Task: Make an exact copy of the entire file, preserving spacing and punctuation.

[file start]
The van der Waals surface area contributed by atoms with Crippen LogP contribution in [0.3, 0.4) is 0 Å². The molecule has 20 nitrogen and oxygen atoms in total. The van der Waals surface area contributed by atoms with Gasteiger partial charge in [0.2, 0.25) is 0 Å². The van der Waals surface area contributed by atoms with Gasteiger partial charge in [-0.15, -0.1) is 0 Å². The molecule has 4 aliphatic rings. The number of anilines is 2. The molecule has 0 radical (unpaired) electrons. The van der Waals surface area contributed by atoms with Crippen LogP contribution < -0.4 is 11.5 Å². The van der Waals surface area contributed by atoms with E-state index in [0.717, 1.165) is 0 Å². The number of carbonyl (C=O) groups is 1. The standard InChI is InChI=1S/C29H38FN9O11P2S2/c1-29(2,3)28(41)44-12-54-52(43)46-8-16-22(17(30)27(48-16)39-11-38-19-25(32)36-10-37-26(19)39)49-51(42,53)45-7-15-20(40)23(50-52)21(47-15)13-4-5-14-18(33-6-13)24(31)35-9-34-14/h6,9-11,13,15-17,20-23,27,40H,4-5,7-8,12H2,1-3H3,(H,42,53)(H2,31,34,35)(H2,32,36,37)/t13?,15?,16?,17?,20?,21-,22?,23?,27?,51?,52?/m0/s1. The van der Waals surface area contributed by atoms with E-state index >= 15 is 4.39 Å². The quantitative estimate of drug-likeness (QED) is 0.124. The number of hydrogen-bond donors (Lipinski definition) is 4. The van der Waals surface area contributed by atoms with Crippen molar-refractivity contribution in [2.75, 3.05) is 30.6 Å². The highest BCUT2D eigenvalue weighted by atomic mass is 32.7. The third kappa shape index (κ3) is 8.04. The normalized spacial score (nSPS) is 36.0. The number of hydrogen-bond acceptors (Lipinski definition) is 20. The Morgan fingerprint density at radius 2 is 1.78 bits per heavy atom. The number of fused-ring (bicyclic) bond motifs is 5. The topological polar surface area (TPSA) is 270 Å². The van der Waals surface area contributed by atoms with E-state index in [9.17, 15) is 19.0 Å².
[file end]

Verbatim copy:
The van der Waals surface area contributed by atoms with Crippen LogP contribution in [0.3, 0.4) is 0 Å². The molecule has 20 nitrogen and oxygen atoms in total. The van der Waals surface area contributed by atoms with Gasteiger partial charge in [0.2, 0.25) is 0 Å². The van der Waals surface area contributed by atoms with Gasteiger partial charge in [-0.15, -0.1) is 0 Å². The molecule has 4 aliphatic rings. The number of anilines is 2. The molecule has 0 radical (unpaired) electrons. The van der Waals surface area contributed by atoms with Crippen LogP contribution < -0.4 is 11.5 Å². The van der Waals surface area contributed by atoms with E-state index in [0.717, 1.165) is 0 Å². The number of carbonyl (C=O) groups is 1. The standard InChI is InChI=1S/C29H38FN9O11P2S2/c1-29(2,3)28(41)44-12-54-52(43)46-8-16-22(17(30)27(48-16)39-11-38-19-25(32)36-10-37-26(19)39)49-51(42,53)45-7-15-20(40)23(50-52)21(47-15)13-4-5-14-18(33-6-13)24(31)35-9-34-14/h6,9-11,13,15-17,20-23,27,40H,4-5,7-8,12H2,1-3H3,(H,42,53)(H2,31,34,35)(H2,32,36,37)/t13?,15?,16?,17?,20?,21-,22?,23?,27?,51?,52?/m0/s1. The van der Waals surface area contributed by atoms with E-state index >= 15 is 4.39 Å². The quantitative estimate of drug-likeness (QED) is 0.124. The number of hydrogen-bond donors (Lipinski definition) is 4. The van der Waals surface area contributed by atoms with Crippen molar-refractivity contribution in [2.75, 3.05) is 30.6 Å². The highest BCUT2D eigenvalue weighted by atomic mass is 32.7. The third kappa shape index (κ3) is 8.04. The normalized spacial score (nSPS) is 36.0. The number of hydrogen-bond acceptors (Lipinski definition) is 20. The Morgan fingerprint density at radius 2 is 1.78 bits per heavy atom. The number of fused-ring (bicyclic) bond motifs is 5. The topological polar surface area (TPSA) is 270 Å². The van der Waals surface area contributed by atoms with E-state index in [9.17, 15) is 19.0 Å².